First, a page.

Happy Sunday! It’s brunch time. Don’t be dumb. This week we bring you stories about the Notorious RBG, Netflix, Hong Kong love and America’s favorite “scream queen.” Of course, we have our Whackjob of the Week. See who it is below.
From RBG to Hong Kong, here are the week’s 5 news stories that’ll make sure you look well-informed at brunch:
1. An RBG Exhale
With all the talk about Supreme Court Justice Ruth Bader Ginsburg’s lungs these last few weeks, it’s now time to exhale. Doctors have told Ginsberg, who had cancerous growths removed from her lungs at the end of 2018, that there is NO evidence of any remaining cancer, and no further treatment is required. Ginsberg, 85, missed her first oral arguments ever this past week as she continued her recovery at home. She will also take next week off but will continue to participate from home on the basis of briefs and transcripts.
President Trump, whose team had quietly begun early groundwork for another potential confirmation battle to replace the ailing justice, will have to put the brakes on that plan as doctors confirmed what we already knew about Notorious RBG: She is, in fact, Wonder Woman! Continued best wishes to Justice Ginsberg for a full recovery.
2. Netflix Flushes North Carolina Production
It seems nowadays every hit show comes from the Netflix platform. This week Netflix pulled production of a series, OBX, that was supposed to be filmed in North Carolina because of the state’s infamous anti-LGBTQ law. The 2016 law, HB2, banned transgender people from using the appropriate restroom in government buildings and ultimately cost Republican Gov. Pat McCrory his re-election. It also prohibited city governments from passing laws to protect LGBTQ people from discrimination. After significant backlash and the election of a new Democrat governor, North Carolina repealed parts of HB2 but kept the law’s ban on city governments passing LGBTQ-inclusive protections until the end of 2020.
According to OBX series creator and North Carolina native Josh Pate, the part about banning local governments from passing LGBTQ protections became a stumbling block for Netflix. Pate added that if North Carolina repealed that part of the law soon, Netflix would consider returning to the state. We know elections have consequences, but so does hate and discrimination.
3. Will Love Win in Hong Kong?
In what will be the first challenge to the law in the courts, two gay men have filed separate lawsuits to overturn Hong Kong’s ban on same-sex marriage. They are asking the high court, which gave permission for the cases to proceed, for the government to review and amend the law on marriage, currently defined as between a man and a woman, to the union of two persons. Homosexuality has been decriminalized since 1991, but Hong Kong does not recognize same-sex marriage. The high court will hear a separate case on civil unions prior to hearing these cases.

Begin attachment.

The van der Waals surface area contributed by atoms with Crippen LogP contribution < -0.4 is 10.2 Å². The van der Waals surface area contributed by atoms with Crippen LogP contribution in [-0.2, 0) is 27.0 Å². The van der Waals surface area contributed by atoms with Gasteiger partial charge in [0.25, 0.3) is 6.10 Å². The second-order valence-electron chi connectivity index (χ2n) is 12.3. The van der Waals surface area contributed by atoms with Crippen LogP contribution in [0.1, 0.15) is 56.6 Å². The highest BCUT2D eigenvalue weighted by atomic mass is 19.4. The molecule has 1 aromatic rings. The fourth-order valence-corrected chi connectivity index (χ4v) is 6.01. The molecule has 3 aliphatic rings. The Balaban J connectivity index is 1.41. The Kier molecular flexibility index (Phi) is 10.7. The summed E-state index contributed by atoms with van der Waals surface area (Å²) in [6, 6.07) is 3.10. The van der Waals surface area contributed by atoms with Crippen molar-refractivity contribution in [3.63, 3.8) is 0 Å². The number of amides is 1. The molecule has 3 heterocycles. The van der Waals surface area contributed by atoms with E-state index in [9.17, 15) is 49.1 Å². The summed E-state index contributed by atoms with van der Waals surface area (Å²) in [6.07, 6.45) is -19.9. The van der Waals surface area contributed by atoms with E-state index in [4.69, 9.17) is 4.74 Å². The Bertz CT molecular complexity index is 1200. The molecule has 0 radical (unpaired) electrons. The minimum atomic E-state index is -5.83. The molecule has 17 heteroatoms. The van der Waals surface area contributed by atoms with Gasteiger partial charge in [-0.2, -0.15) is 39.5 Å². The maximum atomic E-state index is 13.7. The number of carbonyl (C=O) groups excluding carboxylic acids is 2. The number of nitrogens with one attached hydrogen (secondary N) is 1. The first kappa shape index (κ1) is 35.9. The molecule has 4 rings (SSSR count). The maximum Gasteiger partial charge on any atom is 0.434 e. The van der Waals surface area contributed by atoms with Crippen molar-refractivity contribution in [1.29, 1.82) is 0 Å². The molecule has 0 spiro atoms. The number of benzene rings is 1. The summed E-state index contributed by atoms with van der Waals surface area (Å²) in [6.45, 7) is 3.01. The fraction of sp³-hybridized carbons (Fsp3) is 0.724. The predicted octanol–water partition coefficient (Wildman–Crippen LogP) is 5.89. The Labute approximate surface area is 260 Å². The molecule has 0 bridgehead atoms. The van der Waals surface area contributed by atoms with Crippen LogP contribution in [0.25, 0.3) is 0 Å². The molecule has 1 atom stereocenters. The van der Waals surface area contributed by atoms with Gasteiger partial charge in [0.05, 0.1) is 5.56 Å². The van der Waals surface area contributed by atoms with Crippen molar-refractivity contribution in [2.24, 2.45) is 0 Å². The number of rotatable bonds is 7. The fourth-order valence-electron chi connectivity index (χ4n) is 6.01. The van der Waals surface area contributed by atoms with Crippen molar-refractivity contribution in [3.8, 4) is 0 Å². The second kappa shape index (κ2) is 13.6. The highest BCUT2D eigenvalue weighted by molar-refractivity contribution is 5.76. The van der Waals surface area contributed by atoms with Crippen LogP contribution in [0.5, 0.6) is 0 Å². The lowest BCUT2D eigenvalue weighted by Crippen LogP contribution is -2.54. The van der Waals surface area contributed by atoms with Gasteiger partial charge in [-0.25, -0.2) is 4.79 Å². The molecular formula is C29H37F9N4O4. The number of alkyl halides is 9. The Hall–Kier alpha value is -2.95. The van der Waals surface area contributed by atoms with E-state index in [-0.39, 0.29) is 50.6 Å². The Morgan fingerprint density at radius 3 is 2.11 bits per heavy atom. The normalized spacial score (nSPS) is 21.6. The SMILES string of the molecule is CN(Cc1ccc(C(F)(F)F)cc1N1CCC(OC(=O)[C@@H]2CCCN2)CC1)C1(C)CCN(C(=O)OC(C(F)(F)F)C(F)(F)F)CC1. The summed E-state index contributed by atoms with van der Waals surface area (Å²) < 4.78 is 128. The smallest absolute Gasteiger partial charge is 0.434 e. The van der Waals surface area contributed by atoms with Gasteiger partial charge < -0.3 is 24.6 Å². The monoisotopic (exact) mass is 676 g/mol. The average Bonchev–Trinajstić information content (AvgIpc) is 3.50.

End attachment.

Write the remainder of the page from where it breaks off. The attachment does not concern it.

4. From Horror to Hugs
America’s favorite Halloween Scream Queen and longtime LGBTQ ally Jamie Lee Curtis is moving from Michael Myers to Sara Cunningham. Curtis has bought the rights to How We Sleep at Night: A Mother’s Memoir, which is the story of a mother from Oklahoma City (Cunningham) and her journey to acceptance after her son came out as gay at age 21. Cunningham became even more famous last year when she offered “free mom hugs” to LGBTQ people and said she was willing to be a stand-in for parents who won’t attend their children’s same-sex weddings. Curtis’s team confirmed there are plans to craft a script based on the book. As they say in Hollywood, “stay tuned.”
5. Whackjob of the Week: New Florida Gov. Ron DeSantis
It’s no surprise when a Republican governor makes zero effort to protect LGBTQ citizens from discrimination. But when that governor resides in a state where the worst mass murder of our community occurred just a few short years ago, it’s appalling and cruel. The Pulse Nightclub shooting in 2016 left 49 people dead and dozens injured, resulting in a call from Equality Florida to then-Gov. Rick Scott to protect the LGBTQ community from discrimination via executive order. Scott pledged to do so but never followed through. With new Gov. Ron DeSantis well aware of the hateful act in his state and the lack of protections that exist for LGBTQ state employees, leaving our community out of his new executive order can be viewed no other way than as a purposeful omission.
Paul Katami and Jeff Zarrillo were one of two plaintiff couples in California’s 2013 challenge of Proposition 8, which brought marriage equality back to the state after being ruled on by the U.S. Supreme Court. These activists also host the weekly podcast The Husbands. Catch them there or follow them on Hornet @PaulAndJeff
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